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European Unity v American Individualism


John Simkin
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There seemed to be a lot of interest in the UK in this year’s Ryder Cup this year. Was this true of other European countries? As the USA team were individual ranked higher in the world they were expected to defeat the Europeans. However, the Europeans, captained by a German and including golfers from England, Spain, France, Ireland and Scotland, won fairly easily. When interviewed about their victory the golfers talked about the marvellous team spirit. Was this an example of European unity against American individualism?

It got me thinking about sporting success. Although the Americans provide a large number of world champions, they don’t produce many outstanding teams that compete on the world stage. Is this a reflection of national character?

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There seemed to be a lot of interest in the UK in this year’s Ryder Cup this year. Was this true of other European countries? As the USA team were individual ranked higher in the world they were expected to defeat the Europeans. However, the Europeans, captained by a German and including golfers from England, Spain, France, Ireland and Scotland, won fairly easily. When interviewed about their victory the golfers talked about the marvellous team spirit. Was this an example of European unity against American individualism?

It got me thinking about sporting success. Although the Americans provide a large number of world champions, they don’t produce many outstanding teams that compete on the world stage. Is this a reflection of national character?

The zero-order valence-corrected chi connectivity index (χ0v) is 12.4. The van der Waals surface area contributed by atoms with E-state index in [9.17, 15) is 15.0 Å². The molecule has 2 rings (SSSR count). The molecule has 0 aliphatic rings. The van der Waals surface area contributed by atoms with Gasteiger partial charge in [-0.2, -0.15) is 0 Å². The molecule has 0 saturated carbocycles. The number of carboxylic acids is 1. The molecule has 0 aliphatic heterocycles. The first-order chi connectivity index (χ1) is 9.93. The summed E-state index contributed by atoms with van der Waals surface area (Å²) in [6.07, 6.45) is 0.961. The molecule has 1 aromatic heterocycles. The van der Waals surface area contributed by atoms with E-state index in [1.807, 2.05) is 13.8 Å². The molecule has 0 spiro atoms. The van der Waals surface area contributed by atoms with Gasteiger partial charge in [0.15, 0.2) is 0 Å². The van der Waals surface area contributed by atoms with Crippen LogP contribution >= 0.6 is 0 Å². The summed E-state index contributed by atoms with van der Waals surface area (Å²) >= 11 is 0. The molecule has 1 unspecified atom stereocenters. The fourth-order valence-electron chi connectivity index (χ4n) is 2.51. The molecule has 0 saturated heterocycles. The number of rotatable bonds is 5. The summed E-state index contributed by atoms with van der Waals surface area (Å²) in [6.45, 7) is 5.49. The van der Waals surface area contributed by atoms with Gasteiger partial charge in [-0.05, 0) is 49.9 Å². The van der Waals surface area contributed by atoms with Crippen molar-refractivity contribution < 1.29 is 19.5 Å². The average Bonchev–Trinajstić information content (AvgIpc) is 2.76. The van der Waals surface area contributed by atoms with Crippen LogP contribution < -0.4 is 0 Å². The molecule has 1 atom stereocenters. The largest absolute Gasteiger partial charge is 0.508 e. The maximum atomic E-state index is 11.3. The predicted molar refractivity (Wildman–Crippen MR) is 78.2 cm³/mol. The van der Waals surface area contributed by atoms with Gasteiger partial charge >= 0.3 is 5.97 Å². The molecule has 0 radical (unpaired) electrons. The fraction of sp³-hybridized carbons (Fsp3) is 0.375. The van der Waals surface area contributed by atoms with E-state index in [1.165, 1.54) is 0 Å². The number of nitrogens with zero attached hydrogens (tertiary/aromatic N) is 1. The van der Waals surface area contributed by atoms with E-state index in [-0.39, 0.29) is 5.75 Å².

I think you might be reading too much into it, John. The Americans let the pressure of the event get the better of them and the European simply played out of their skin. These things happen in sport. The pressure of favouritism means that the 'best' team doesn't always win. I'm sure you can think of countless sporting occasions when the best team has ended up on the losing side. The match at Edgbaston today springs to mind. Does anybody honestly believe the Australians have poorer team spirit than the England cricket team?

The American football team did remarkably well in the last football World Cup. They had an abundance of team spirit, worked hard for each other and made up for their lack of individual flair by their never-say-die attutude. The USA will also contest the semi-final of the Davis Cup in a few days time against Belarus. In my opinion, they have a very good chance of winning. Their only really top-ranked player is Andy Roddick. US team spirit has seen them defeat some of the great tennis nations during the course of the tournament, including a 4-1 demolition of Sweden in the quarter finals (in Sweden).

Perhaps, the expectation was too great for the American golfers. Their media was convinced they would win, but their golfers froze when the heat was on. Simple as that.

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There seemed to be a lot of interest in the UK in this year’s Ryder Cup this year. Was this true of other European countries? As the USA team were individual ranked higher in the world they were expected to defeat the Europeans. However, the Europeans, captained by a German and including golfers from England, Spain, France, Ireland and Scotland, won fairly easily. When interviewed about their victory the golfers talked about the marvellous team spirit. Was this an example of European unity against American individualism?

It got me thinking about sporting success. Although the Americans provide a large number of world champions, they don’t produce many outstanding teams that compete on the world stage. Is this a reflection of national character?